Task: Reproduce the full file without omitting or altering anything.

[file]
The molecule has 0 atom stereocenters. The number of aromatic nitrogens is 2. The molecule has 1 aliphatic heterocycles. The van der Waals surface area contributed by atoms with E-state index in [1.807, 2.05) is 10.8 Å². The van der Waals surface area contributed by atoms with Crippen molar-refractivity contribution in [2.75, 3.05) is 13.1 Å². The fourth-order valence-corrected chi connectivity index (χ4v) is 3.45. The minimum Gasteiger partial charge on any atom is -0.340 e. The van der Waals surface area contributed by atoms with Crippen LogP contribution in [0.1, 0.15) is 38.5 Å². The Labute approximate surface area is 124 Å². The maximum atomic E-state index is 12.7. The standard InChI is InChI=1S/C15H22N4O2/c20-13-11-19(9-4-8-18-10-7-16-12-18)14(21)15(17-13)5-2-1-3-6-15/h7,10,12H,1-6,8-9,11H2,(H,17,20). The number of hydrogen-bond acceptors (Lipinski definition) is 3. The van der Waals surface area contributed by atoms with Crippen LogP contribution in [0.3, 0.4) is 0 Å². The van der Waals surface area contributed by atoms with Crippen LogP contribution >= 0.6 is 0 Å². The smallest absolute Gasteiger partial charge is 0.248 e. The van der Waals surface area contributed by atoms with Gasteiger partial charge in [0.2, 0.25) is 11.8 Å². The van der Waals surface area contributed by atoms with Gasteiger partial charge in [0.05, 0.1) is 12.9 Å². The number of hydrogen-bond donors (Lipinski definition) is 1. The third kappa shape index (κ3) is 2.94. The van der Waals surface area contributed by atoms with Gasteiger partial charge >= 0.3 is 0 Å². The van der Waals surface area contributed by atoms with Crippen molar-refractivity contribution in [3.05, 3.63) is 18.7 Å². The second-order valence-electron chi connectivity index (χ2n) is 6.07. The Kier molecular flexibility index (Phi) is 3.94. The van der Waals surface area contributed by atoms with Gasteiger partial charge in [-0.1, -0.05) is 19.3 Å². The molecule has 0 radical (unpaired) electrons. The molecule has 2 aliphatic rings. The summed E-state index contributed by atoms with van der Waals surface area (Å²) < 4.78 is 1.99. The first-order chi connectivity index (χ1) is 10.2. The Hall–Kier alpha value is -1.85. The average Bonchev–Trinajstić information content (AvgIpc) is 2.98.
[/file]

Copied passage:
The molecule has 0 atom stereocenters. The number of aromatic nitrogens is 2. The molecule has 1 aliphatic heterocycles. The van der Waals surface area contributed by atoms with E-state index in [1.807, 2.05) is 10.8 Å². The van der Waals surface area contributed by atoms with Crippen molar-refractivity contribution in [2.75, 3.05) is 13.1 Å². The fourth-order valence-corrected chi connectivity index (χ4v) is 3.45. The minimum Gasteiger partial charge on any atom is -0.340 e. The van der Waals surface area contributed by atoms with Crippen LogP contribution in [0.1, 0.15) is 38.5 Å². The Labute approximate surface area is 124 Å². The maximum atomic E-state index is 12.7. The standard InChI is InChI=1S/C15H22N4O2/c20-13-11-19(9-4-8-18-10-7-16-12-18)14(21)15(17-13)5-2-1-3-6-15/h7,10,12H,1-6,8-9,11H2,(H,17,20). The number of hydrogen-bond acceptors (Lipinski definition) is 3. The van der Waals surface area contributed by atoms with Crippen LogP contribution in [0.3, 0.4) is 0 Å². The van der Waals surface area contributed by atoms with Crippen LogP contribution >= 0.6 is 0 Å². The smallest absolute Gasteiger partial charge is 0.248 e. The van der Waals surface area contributed by atoms with Gasteiger partial charge in [0.2, 0.25) is 11.8 Å². The van der Waals surface area contributed by atoms with Gasteiger partial charge in [0.05, 0.1) is 12.9 Å². The number of hydrogen-bond donors (Lipinski definition) is 1. The third kappa shape index (κ3) is 2.94. The van der Waals surface area contributed by atoms with Gasteiger partial charge >= 0.3 is 0 Å². The van der Waals surface area contributed by atoms with Crippen molar-refractivity contribution in [3.05, 3.63) is 18.7 Å². The second-order valence-electron chi connectivity index (χ2n) is 6.07. The Kier molecular flexibility index (Phi) is 3.94. The van der Waals surface area contributed by atoms with Gasteiger partial charge in [-0.1, -0.05) is 19.3 Å². The molecule has 0 radical (unpaired) electrons. The molecule has 2 aliphatic rings. The summed E-state index contributed by atoms with van der Waals surface area (Å²) < 4.78 is 1.99. The first-order chi connectivity index (χ1) is 10.2. The Hall–Kier alpha value is -1.85. The average Bonchev–Trinajstić information content (AvgIpc) is 2.98.